Cory Arcangel, MIG 29 Soviet Fighter Plane and Clouds, 2005.

Although it’s an anniversary show, “EVERYTHING AT ONCE” feels more like a capsule of the present than a distillation of the gallery’s past. How, and why, did you decide to pursue this approach?

We did originally think of a kind of historical show in a different venue. But ultimately, we said: we’re not a museum. We’re a living gallery. It’s conceivable that a museum could mount a Lisson Gallery Retrospective. But to me, the Lisson itself feels as dynamic and as forward-looking as it ever was. So we wanted it to be fresh, but then we didn’t just want to show new works.

With the older works, we were definitely looking for pieces that were historical, but still felt current. Richard Long is showing a work that’s not unlike work he’s made all his career. But it feels completely fresh, and completely of the moment. Tony Cragg is showing very old work that he showed at the Hayward Gallery quite early in his career, maybe 35 years ago. But where it’s been placed — looking at across the expansive London landscape — it feels like it could have been made yesterday. So essentially, all of the content, the ideas, the concepts, the styles — none of it feels dated.

Richard Long, 2017.

It seems that culture, on a wider scale, is quite preoccupied with looking backwards at the moment. During the Fashion Weeks, for instance, we saw a lot of nostalgia for the 60s and 70s in particular. Was it a conscious decision to go against the cultural current? Was the creation of show informed by wider cultural or political contexts at all?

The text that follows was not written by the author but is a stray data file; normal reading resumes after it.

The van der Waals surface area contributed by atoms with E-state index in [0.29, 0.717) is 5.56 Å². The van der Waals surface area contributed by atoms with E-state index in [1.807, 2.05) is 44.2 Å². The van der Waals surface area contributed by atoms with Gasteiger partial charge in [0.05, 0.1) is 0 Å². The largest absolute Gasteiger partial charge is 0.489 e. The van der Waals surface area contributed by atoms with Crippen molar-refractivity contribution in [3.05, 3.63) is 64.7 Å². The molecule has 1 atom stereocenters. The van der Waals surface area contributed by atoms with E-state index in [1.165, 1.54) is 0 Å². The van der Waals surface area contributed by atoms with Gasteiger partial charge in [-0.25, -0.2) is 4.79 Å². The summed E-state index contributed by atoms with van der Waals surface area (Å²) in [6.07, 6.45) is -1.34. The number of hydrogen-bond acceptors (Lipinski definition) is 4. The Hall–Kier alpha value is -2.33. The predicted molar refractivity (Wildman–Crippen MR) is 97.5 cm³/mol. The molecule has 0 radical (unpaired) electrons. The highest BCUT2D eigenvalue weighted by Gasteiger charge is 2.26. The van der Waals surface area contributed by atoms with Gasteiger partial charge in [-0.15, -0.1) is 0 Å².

The main concern for us was including work in the show that felt both of its time and of our time. But the Lisson certainly has a history of political shows. Particularly in the 60s, the shows were often directly political, and featured works that acted as a kind of “agitation protest”. Pretty much every artist we’ve worked with is trying to understand the world and trying to represent it in a new way. They want to make us look at the world with new eyes. So that’s political in and of itself, and some of the works are more pointedly political than others. We weren’t trying to make a political show, but I think we were trying to make an exhibition that had a sense of urgency and a sense of engagement with issues facing us today.

What were you bearing in mind whilst putting on the show? Were there any thematic ideas you were particularly conscious of?

I think the main ideas we were thinking about are there in the title. “EVERYTHING AT ONCE” is a good way to frame the exhibition. It’s going to look great on a tote bag! More than that though, I see the title as having two meanings. One looks back to the 60’s, and looking back at the gallery’s history. But also there’s this idea that you can compress the world into an artwork. Regardless of the medium or whether or not it’s directly representational, so many ideas and experiences can be compacted into a single work of art — everything at once.